We’re having such a mild December and yesterday was pretty glorious so I decided to finally make a couple of moves I’ve been thinking about for a while.
I didn’t take a “before” picture of Stachyurus salicifolius in place but if you look at my last post, you’ll see it in my list of “losers” in the game of summer drought tolerance. In this pic, I am pointing to where it was:
Way out by the street, where the hose doesn’t reach… and I hadn’t really noticed until my friend Paul Bonine (of Xera Plants, which is where I got this plant) pointed out that it’s been getting chomped by root weevils.
Here’s the plant after I dug it:
I read up a bit. From PNW Extension:
Adult weevils are night feeders that mostly remain in the soil or in debris at the base of the plant during the day, then climb up to feed on leaves at night. Look for ragged notches on the edges of leaves, or flower petals. Twigs of plants may die beyond where weevils have girdled the twig (salal, rockrose, yew, juniper, etc.). Larvae, found around roots, are C-shaped, legless, and white, or slightly reddish, with tan heads, up to 0.5 inch in size. All species are quite similar in appearance and habits of feeding on root hairs, larger roots and root crown.
Sounds like a job for some ducks, eh? To start, they help me dig the hole.
I put the plant near the chicken coop, but the chickens themselves actually don’t currently have access to the area (I can change that). Lots of benefits for Ms. Stachyurus in this location: WAY more water, higher soil nutrition, and ducks who will hopefully eradicate those weevils. It’s also in a spot where I will see it every day, and there’s plenty of room there for it to get ginormous.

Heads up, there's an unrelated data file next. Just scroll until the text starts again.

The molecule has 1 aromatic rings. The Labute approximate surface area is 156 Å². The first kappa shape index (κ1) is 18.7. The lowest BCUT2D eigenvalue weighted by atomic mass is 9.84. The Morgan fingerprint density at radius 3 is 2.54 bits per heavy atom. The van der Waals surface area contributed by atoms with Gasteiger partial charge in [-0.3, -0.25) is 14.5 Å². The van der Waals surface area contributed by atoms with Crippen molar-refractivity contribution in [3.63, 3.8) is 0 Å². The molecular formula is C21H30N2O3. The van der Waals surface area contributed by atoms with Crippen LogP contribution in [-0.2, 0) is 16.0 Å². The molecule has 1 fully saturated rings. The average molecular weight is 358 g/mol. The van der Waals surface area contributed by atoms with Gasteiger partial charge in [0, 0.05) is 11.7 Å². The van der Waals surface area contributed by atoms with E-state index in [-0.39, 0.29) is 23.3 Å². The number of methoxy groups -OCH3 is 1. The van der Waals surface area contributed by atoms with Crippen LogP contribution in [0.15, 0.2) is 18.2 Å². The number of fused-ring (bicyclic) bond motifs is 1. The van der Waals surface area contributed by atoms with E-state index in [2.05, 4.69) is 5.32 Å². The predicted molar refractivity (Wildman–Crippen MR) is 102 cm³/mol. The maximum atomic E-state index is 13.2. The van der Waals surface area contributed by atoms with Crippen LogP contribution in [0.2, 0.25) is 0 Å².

In the spot where the Stachyurus was, I moved (yikes, I know) a young Arctostaphylos ‘Lester Roundtree.”
I had wanted a nice big evergreen shrub here, and this is definitely a better choice overall. The spot I had this plant in is right in the middle of the front yard and I had been feeling uneasy about that placement almost from the minute I planted it there. The new spot might be a bit shady, so I expect it to reach for the sun and get weird. I love it when they do that. We’ll see…
Here’s where the manzanita was:
This is a small berm which I intend to enlarge and use for things that really love good drainage. I was concerned that the smaller plants here would get overtaken by the manzanita. What’s in there is Helichrysum thianschanicum, Stipa barbata, some Dierama seedlings that probably won’t make it (I’ll plant more), a couple Agaves, Euphorbias and Hesperaloe parviflora, among other things.
What should I put here? I was thinking another Agave… I really love the contrast of fine-textured plants like Stipa and Helichrysum against the stoutness of Agaves.